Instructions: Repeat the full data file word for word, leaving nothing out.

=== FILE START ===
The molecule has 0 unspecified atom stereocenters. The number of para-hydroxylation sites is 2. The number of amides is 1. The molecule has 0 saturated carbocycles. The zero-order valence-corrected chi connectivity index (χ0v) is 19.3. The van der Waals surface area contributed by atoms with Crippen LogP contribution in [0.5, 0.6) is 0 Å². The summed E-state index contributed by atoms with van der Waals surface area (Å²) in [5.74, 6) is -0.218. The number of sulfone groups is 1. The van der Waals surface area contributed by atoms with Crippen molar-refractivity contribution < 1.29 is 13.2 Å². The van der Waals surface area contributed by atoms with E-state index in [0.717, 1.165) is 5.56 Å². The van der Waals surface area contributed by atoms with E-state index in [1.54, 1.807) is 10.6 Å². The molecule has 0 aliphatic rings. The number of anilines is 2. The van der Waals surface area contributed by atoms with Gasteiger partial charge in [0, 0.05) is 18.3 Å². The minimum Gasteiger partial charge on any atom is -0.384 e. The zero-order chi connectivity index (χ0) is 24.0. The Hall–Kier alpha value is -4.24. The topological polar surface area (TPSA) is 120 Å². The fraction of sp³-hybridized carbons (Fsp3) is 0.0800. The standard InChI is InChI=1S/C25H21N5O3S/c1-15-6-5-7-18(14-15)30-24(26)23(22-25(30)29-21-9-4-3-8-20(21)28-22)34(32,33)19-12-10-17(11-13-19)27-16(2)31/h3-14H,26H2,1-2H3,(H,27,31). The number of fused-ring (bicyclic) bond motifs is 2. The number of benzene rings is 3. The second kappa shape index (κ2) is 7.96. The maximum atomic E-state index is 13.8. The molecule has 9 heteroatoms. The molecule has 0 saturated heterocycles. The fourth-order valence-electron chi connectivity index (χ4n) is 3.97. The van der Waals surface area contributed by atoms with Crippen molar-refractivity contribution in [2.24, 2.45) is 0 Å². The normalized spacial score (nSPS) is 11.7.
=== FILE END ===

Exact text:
The molecule has 0 unspecified atom stereocenters. The number of para-hydroxylation sites is 2. The number of amides is 1. The molecule has 0 saturated carbocycles. The zero-order valence-corrected chi connectivity index (χ0v) is 19.3. The van der Waals surface area contributed by atoms with Crippen LogP contribution in [0.5, 0.6) is 0 Å². The summed E-state index contributed by atoms with van der Waals surface area (Å²) in [5.74, 6) is -0.218. The number of sulfone groups is 1. The van der Waals surface area contributed by atoms with Crippen molar-refractivity contribution < 1.29 is 13.2 Å². The van der Waals surface area contributed by atoms with E-state index in [0.717, 1.165) is 5.56 Å². The van der Waals surface area contributed by atoms with E-state index in [1.54, 1.807) is 10.6 Å². The molecule has 0 aliphatic rings. The number of anilines is 2. The van der Waals surface area contributed by atoms with Gasteiger partial charge in [0, 0.05) is 18.3 Å². The minimum Gasteiger partial charge on any atom is -0.384 e. The zero-order chi connectivity index (χ0) is 24.0. The Hall–Kier alpha value is -4.24. The topological polar surface area (TPSA) is 120 Å². The fraction of sp³-hybridized carbons (Fsp3) is 0.0800. The standard InChI is InChI=1S/C25H21N5O3S/c1-15-6-5-7-18(14-15)30-24(26)23(22-25(30)29-21-9-4-3-8-20(21)28-22)34(32,33)19-12-10-17(11-13-19)27-16(2)31/h3-14H,26H2,1-2H3,(H,27,31). The number of fused-ring (bicyclic) bond motifs is 2. The number of benzene rings is 3. The second kappa shape index (κ2) is 7.96. The maximum atomic E-state index is 13.8. The molecule has 9 heteroatoms. The molecule has 0 saturated heterocycles. The fourth-order valence-electron chi connectivity index (χ4n) is 3.97. The van der Waals surface area contributed by atoms with Crippen molar-refractivity contribution in [2.24, 2.45) is 0 Å². The normalized spacial score (nSPS) is 11.7.